Weight Loss Tips From Mom Who Lost 180 Pounds

By the time she reached 300 pounds, Whitley Yates started to lose some of the feeling in her legs from the knees down — a frightening complication of diabetes.

The results of her A1C — a blood test that measures average blood sugar levels over the past three months — indicated Type 2 diabetes as well.

“I was really scared because all the men in my family have diabetes. My grandfather has had amputations because of diabetes,” Yates, 34, who lives in Indianapolis, Indiana, tells TODAY.com.

“I didn’t know if I could walk… I’m a single mother and I had to make a change, not just for me, but for (my daughter) as well, so that I could be around to raise her.”

So the political commentator set out to lose weight — a journey that would lead to big lifestyle changes, surgery and a new way of looking at food.

Yates now weighs 120 pounds, less than half of her highest weight. At 5 feet, 2 inches tall, she has a normal BMI and is no longer diabetic. She has feelings in her legs again, she says.

Here’s how Yates got her health back on track:

Weight gain:

Yates says she began gaining weight after giving birth to her daughter in 2015.

She also slipped into a depression after moving from Los Angeles back to Indianapolis, her hometown, to get distance from an abusive relationship.

“I began to just emotionally eat to cope with the circumstances of my changing situation,” Yates recalls. “It was really about portions. I was eating like two dinners a day — two really large meals.”

She might eat a 16-piece chicken wing meal, for example, and then dine on lamb chops later. There was lots of fast food from McDonald’s and Wendy’s. Yates never cooked, preferring to eat out every day.

As her weight rose, Yates developed sleep apnea and had to use a CPAP machine. She was out of breath and lethargic. There were no full-length mirrors in her home because she didn’t like the way she looked.

But it was the diabetic neuropathy in her legs — nerve damage caused by a high blood sugar level — that worried her the most.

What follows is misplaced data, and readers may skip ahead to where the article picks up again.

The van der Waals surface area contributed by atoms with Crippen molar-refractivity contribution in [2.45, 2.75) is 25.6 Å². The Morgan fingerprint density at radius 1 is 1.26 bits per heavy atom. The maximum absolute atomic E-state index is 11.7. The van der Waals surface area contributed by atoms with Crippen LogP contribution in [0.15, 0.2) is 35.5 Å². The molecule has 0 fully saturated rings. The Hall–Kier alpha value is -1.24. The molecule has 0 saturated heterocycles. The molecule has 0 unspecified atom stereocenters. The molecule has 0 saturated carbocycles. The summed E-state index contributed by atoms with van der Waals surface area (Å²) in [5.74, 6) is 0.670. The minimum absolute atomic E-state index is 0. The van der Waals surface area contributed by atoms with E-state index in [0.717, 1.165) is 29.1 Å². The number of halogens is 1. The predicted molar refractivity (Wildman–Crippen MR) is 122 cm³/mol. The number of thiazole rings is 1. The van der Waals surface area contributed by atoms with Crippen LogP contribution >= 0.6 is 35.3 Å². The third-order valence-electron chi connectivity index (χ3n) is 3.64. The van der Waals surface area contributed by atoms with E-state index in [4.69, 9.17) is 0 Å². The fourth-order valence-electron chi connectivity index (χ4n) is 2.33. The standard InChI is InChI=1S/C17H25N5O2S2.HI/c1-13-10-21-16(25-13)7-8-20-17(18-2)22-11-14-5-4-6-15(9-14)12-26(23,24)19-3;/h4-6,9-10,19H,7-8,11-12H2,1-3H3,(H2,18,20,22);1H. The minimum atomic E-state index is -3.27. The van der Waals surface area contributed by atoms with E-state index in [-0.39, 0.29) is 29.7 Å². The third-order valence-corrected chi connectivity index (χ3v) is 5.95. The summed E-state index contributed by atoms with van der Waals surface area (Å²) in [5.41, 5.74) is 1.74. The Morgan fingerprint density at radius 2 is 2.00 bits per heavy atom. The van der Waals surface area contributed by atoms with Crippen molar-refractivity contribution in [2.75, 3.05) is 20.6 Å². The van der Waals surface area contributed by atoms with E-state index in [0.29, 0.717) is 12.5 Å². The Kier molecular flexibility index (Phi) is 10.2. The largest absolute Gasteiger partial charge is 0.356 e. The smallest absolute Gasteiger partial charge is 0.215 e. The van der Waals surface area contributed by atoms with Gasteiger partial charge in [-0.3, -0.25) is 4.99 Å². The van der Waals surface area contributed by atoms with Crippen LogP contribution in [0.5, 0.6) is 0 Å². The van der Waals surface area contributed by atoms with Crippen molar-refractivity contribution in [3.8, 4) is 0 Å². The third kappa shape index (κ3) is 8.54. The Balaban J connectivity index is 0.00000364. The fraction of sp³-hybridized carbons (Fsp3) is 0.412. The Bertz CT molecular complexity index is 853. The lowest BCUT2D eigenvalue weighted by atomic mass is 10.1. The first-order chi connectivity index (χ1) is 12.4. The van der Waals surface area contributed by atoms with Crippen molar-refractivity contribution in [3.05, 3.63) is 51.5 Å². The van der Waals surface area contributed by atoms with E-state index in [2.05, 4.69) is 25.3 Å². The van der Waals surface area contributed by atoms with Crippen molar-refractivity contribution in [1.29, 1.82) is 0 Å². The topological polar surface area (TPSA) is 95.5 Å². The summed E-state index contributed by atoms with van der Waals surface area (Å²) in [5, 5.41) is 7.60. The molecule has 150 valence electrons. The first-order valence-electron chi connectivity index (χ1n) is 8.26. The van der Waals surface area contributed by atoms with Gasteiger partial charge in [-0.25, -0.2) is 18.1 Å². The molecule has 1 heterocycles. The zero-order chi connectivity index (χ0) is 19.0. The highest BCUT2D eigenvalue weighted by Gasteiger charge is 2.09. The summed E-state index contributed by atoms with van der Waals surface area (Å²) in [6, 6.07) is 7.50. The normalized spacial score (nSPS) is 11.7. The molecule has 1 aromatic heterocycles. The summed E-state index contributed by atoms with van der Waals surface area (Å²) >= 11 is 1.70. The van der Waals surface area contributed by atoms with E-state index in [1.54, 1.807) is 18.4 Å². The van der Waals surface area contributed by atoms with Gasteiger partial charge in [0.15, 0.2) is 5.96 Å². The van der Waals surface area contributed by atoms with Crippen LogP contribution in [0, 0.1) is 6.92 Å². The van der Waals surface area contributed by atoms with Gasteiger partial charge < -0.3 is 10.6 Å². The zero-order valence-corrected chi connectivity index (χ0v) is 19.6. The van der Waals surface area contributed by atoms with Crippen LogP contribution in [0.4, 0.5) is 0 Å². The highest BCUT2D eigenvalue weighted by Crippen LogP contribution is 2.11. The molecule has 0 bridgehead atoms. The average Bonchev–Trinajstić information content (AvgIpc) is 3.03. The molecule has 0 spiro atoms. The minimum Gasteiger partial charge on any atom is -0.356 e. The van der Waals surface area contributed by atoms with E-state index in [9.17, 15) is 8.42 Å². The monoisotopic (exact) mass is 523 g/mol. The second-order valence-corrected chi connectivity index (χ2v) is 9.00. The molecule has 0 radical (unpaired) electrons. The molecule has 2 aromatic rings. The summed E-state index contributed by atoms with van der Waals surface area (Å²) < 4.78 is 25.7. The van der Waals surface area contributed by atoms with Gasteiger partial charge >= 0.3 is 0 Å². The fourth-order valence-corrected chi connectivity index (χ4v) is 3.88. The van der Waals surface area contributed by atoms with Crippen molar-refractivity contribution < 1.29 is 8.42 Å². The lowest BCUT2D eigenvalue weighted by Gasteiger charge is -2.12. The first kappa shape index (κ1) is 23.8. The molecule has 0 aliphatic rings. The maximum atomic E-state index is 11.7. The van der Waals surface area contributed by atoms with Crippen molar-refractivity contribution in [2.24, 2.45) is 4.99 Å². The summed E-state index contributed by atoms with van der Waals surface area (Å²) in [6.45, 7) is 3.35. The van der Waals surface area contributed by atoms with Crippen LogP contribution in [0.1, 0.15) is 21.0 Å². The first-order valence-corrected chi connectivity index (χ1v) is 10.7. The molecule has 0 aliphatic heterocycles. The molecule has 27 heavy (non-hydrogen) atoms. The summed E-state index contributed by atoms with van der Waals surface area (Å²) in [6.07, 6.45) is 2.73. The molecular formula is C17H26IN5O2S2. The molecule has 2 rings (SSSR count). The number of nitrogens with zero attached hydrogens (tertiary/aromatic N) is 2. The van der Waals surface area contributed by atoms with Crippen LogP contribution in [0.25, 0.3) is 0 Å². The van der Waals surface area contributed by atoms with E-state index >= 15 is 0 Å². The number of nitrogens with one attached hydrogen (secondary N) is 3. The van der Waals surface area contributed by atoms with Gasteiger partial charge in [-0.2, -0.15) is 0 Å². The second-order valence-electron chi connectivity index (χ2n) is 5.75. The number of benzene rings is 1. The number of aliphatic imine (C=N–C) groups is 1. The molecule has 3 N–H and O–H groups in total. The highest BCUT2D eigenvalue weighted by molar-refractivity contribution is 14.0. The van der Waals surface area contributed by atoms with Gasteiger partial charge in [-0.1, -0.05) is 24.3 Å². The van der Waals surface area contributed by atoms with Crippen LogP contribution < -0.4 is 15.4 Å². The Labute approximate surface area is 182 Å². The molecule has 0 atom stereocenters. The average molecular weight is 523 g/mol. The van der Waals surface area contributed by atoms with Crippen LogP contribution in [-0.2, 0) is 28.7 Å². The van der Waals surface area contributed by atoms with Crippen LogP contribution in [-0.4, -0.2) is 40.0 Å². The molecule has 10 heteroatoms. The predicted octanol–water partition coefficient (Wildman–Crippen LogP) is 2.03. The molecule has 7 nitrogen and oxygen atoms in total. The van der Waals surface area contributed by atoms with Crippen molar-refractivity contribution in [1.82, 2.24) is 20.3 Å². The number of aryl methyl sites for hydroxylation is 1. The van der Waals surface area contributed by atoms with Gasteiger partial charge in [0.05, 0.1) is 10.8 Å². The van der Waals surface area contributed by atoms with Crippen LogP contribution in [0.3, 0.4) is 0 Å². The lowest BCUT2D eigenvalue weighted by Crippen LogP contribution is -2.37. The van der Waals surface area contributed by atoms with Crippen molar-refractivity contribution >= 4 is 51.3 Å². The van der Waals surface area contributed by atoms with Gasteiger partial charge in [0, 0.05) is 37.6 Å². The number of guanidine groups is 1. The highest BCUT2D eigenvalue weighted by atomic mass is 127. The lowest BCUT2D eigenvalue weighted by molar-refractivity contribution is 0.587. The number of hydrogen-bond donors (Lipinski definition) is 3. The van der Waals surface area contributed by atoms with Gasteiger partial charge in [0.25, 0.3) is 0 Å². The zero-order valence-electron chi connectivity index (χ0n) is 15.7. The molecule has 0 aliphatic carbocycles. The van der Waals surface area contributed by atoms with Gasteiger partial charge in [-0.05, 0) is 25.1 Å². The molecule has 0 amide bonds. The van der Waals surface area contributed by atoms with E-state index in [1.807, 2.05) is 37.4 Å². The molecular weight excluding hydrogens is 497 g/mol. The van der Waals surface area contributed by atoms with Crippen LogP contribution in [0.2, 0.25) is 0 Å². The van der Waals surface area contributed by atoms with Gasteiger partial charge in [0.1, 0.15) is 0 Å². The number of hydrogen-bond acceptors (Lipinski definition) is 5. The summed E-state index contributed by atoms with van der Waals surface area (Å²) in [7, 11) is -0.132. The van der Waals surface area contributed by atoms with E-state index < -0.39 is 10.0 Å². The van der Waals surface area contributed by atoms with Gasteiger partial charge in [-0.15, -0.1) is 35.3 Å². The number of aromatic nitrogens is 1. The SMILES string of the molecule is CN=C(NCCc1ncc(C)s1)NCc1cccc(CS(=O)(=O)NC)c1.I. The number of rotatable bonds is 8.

Steps toward weight loss and a setback:

Yates hired a personal trainer and began working out three times a week. But it was hard to out-exercise a bad diet, so she didn’t see any results, she says.

When Yates wasn’t able to lose weight on her own, her primary care doctor recommended joining the weight loss program at a local hospital. It was also a prerequisite for bariatric surgery, which Yates sought to get.

As part of the program, she attended classes that shed light on proper nutrition, people’s complicated relationship with food and stress coping mechanisms. She kept a food diary, worked out, and met with a dietitian and a psychologist.

In eight months, Yates lost 60 pounds. But when her health insurance declined to cover bariatric surgery, she went back to her bad eating habits and regained all of the weight. “It was bad,” she says.

Weight-loss success:

Still determined to make a change, Yates started going to classes again at her local hospital. When open enrollment came around at her work place, she switched health insurance companies and reapplied for weight loss surgery. This time, she was approved.

Yates underwent a vertical sleeve gastrectomy in June 2020. During the procedure, doctors remove most of the stomach, creating a new pouch the size of a banana, according to the National Library of Medicine. Patients feel full after eating a very small amount of food.

Three years later, Yates weighs about 120 pounds, down 180 from her highest weight. She says she’s no longer diabetic and no longer has to sleep with a CPAP machine.

Up to a quarter of bariatric surgery patients regain “considerable” weight, studies have found, so she has made big changes in her life to prevent that from happening.

Regular workouts to build muscle and tone her body have been essential and therapeutic. Yates also now looks at food as something that helps her live, not provide happiness or stress relief.

She noticed that whenever her friends wanted to get together, it always involved a restaurant, so she began to find other fun activities for them to do “where there weren’t plates in front of us,” like doing the Canal Walk in Indianapolis or going axe throwing.

“I didn’t want to eat around other people because it would bring up questions like ‘Is that all you’re going to get?’” she says. “I had to reframe how I celebrate and what I consider fun.”

Yates now cooks at home more. When she eats out, fast food is no longer on the menu. Instead, she focuses on nicer restaurants and orders healthier options like seafood. Breakfast may be an egg and sautéed spinach.

Yates prioritizes protein at every meal because it’s needed to build muscle and other body tissues, and she only has a limited space in her stomach.

“My entire life has completely changed how I approach situations and how I plan,” she says. “I’m not afraid to create what I need to stay on my path.”

This content was originally published here.

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